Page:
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The Man I Married

(1940 b 77')

En: 6 Ed: 7

An American woman goes to Germany with her husband and is horrified to find him agreeing with the Nazis.

In July 1938 New York art critic Carol Hoffman (Joan Bennett) is going to Germany with her husband Eric Hoffman (Francis Lederer). Dr. Hugo Gerhardt (Ludwig Stossel) tells them his brother Ernst is in Dachau concentration camp and asks them to take $500 to him. They arrive at Bremerhaven, where people say "Heil Hitler." On the train to Berlin Eric reads how advanced Germany is industrially. They see Austrians being brought in to work. Frieda (Anna Sten) greets Eric and Carol. Eric's father Heinrich Hoffman (Otto Kruger) says he has not left the house in six months, and Eric must sell his factory. Germans are required to listen to Goebbels on the radio. They watch military exercises. Eric suggests to Carol that they stay so he can run the factory. Frieda tells Carol they must not help Ernst. When Eric agrees, Carol goes home. Her son Ricky (Lionel Royce) had a bad dream. Carol is jealous of Frieda. Carol goes to American reporter Kenneth Delane (Lloyd Nolan), who tells her that Ernst is dead and gets the address of his family. Carol and Kenneth see storm troopers persecuting Czechs, making them pick up garbage they strewed. Frau Gerhardt (Maria Ouspenskaya) thanks Carol for the money but declines to leave Germany.

Carol and Eric debate German policies, and he goes out to see party officials with Frieda. Heinrich tells Carol that he hopes for war to end the lunacy. Carol helps a wounded man trying to escape Dachau and is arrested and questioned until Kenneth gets her released. Carol and Eric attend a Hitler rally. Afterwards Eric goes with Frieda, and Carol is picked up by Kenneth, who says that Hitler is a master magician planning war. Very late Carol asks Eric to take her and Ricky away; but Eric says he is staying and joined the Nazi party. Eric wants to marry Frieda and can divorce Carol for having ridiculed the Fuhrer. Eric says he won't let her take Ricky. Kenneth says that Carol and Ricky must leave right away, and he will arrange it. Eric won't let Carol go out with Ricky. Heinrich tells Eric not to take his son away from his mother; but Eric says no. Heinrich threatens to report that Eric's mother was a Jewess, causing Frieda to reject Eric as a Jew. Heinrich says that Eric will suffer and learn what he would have done to others. In the final scene at the train Kenneth says good-bye to Carol and Ricky.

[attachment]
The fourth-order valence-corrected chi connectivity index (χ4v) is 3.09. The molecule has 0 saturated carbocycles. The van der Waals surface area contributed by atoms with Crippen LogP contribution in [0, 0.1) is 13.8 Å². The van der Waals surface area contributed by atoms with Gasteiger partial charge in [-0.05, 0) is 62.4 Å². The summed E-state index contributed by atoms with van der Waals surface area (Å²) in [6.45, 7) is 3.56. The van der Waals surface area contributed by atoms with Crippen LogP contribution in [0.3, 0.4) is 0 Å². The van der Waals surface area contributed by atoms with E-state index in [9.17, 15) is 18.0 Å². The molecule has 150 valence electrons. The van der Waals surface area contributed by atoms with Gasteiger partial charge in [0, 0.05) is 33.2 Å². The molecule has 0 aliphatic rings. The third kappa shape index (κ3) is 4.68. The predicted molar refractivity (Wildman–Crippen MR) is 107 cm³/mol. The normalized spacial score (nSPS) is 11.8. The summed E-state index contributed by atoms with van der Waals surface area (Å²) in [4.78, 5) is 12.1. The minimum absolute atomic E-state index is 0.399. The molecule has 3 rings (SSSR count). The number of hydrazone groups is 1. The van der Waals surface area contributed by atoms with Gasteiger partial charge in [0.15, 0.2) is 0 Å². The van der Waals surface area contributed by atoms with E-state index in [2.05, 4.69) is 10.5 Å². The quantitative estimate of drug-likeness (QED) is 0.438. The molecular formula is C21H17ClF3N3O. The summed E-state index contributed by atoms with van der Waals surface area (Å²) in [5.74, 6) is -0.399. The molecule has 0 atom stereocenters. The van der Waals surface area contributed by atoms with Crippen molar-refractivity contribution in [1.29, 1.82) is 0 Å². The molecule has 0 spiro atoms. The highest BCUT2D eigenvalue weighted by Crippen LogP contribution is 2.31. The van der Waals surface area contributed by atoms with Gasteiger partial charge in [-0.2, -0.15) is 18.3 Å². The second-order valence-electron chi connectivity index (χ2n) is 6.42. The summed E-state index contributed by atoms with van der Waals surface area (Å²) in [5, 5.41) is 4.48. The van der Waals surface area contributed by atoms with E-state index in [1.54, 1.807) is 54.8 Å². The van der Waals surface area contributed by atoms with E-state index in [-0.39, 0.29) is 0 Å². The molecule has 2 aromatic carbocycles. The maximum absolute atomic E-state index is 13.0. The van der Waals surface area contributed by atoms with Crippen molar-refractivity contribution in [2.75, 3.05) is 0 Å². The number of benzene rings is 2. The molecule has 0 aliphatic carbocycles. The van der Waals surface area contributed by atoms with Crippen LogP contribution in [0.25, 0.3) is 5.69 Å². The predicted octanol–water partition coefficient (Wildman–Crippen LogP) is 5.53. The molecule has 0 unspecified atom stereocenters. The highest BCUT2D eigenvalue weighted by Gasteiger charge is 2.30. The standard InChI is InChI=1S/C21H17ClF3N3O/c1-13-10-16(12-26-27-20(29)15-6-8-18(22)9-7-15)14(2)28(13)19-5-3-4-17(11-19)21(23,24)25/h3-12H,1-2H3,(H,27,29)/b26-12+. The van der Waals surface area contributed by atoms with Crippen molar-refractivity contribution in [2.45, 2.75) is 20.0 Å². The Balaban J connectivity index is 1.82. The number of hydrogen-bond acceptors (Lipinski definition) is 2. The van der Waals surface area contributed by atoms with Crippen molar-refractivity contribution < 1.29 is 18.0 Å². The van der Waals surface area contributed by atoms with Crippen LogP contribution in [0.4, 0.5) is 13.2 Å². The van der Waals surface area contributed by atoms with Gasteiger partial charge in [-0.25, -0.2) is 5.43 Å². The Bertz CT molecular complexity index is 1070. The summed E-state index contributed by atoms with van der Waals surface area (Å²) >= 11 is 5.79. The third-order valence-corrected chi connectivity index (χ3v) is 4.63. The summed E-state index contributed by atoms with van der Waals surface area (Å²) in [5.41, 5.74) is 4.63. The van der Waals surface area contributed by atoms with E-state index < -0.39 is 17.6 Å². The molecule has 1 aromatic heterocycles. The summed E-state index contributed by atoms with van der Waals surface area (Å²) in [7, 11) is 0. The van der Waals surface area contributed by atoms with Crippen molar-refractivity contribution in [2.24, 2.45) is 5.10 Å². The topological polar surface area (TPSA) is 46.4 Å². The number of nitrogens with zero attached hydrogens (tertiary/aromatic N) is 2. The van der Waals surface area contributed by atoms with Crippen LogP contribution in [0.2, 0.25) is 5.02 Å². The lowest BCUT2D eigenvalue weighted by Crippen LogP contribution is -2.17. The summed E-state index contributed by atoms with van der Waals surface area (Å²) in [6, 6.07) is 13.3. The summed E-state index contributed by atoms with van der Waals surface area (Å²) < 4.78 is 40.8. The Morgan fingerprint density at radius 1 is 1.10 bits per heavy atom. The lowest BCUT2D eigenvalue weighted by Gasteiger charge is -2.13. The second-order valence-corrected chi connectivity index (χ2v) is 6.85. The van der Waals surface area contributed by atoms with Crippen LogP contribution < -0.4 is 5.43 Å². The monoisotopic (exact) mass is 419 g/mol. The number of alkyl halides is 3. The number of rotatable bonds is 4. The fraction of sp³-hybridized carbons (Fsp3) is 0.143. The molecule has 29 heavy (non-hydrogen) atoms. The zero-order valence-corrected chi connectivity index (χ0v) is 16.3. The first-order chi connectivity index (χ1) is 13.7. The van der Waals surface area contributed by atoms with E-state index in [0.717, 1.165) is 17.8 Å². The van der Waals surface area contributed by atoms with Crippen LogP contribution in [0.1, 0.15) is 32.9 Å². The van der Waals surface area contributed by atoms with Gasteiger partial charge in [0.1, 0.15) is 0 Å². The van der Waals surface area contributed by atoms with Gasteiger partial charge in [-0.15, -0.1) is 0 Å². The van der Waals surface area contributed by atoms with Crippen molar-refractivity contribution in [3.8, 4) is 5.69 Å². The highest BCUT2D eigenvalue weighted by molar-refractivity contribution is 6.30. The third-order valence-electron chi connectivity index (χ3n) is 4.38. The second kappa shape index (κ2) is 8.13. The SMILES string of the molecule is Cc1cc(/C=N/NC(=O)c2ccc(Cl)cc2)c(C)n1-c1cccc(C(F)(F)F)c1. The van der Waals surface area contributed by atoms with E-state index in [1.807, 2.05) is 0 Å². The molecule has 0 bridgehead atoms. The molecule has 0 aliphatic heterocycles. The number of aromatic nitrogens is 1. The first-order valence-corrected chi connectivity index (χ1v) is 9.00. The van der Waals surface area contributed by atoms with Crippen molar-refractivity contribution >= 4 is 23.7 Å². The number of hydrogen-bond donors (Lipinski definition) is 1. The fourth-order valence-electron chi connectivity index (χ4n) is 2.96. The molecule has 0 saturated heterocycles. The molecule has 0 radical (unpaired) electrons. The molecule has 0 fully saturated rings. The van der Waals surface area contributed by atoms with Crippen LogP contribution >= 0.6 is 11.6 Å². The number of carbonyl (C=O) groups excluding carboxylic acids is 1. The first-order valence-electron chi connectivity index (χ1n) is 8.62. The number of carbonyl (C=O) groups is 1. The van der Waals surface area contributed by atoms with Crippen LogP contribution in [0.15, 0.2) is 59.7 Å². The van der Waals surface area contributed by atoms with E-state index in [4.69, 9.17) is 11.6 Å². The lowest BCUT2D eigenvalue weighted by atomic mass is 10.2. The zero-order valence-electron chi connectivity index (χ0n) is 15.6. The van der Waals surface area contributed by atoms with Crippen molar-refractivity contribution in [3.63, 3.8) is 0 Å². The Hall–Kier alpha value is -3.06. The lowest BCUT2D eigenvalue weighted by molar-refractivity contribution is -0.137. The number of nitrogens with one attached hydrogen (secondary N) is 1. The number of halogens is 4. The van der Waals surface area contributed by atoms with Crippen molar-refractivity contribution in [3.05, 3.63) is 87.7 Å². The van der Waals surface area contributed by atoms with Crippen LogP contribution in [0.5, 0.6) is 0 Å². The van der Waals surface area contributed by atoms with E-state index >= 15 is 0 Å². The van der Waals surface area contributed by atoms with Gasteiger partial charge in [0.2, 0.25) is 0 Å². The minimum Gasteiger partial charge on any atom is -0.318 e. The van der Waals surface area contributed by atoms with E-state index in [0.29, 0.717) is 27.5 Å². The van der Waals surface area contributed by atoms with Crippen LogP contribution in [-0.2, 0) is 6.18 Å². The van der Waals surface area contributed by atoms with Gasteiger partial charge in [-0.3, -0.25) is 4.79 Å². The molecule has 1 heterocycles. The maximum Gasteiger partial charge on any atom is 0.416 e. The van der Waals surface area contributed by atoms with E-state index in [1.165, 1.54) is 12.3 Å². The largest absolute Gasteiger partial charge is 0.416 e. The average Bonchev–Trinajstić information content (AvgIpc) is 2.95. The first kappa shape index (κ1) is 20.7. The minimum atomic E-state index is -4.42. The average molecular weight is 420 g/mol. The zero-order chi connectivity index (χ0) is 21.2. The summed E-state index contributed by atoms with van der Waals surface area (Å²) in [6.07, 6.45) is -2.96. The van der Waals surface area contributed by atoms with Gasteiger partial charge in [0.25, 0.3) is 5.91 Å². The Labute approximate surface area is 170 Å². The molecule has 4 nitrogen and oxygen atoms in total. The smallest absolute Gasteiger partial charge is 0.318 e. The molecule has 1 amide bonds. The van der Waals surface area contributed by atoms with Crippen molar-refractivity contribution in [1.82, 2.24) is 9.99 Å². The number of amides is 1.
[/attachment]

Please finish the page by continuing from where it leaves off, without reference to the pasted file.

This drama helped American audiences learn about Nazi Germany by showing an American woman experiencing Berlin in 1938 as her German husband marvels at full employment and efficiency while making excuses for German propaganda. Little violence is shown, but this realistic film is more chilling than a horror movie.

Copyright © 2002 by Sanderson Beck

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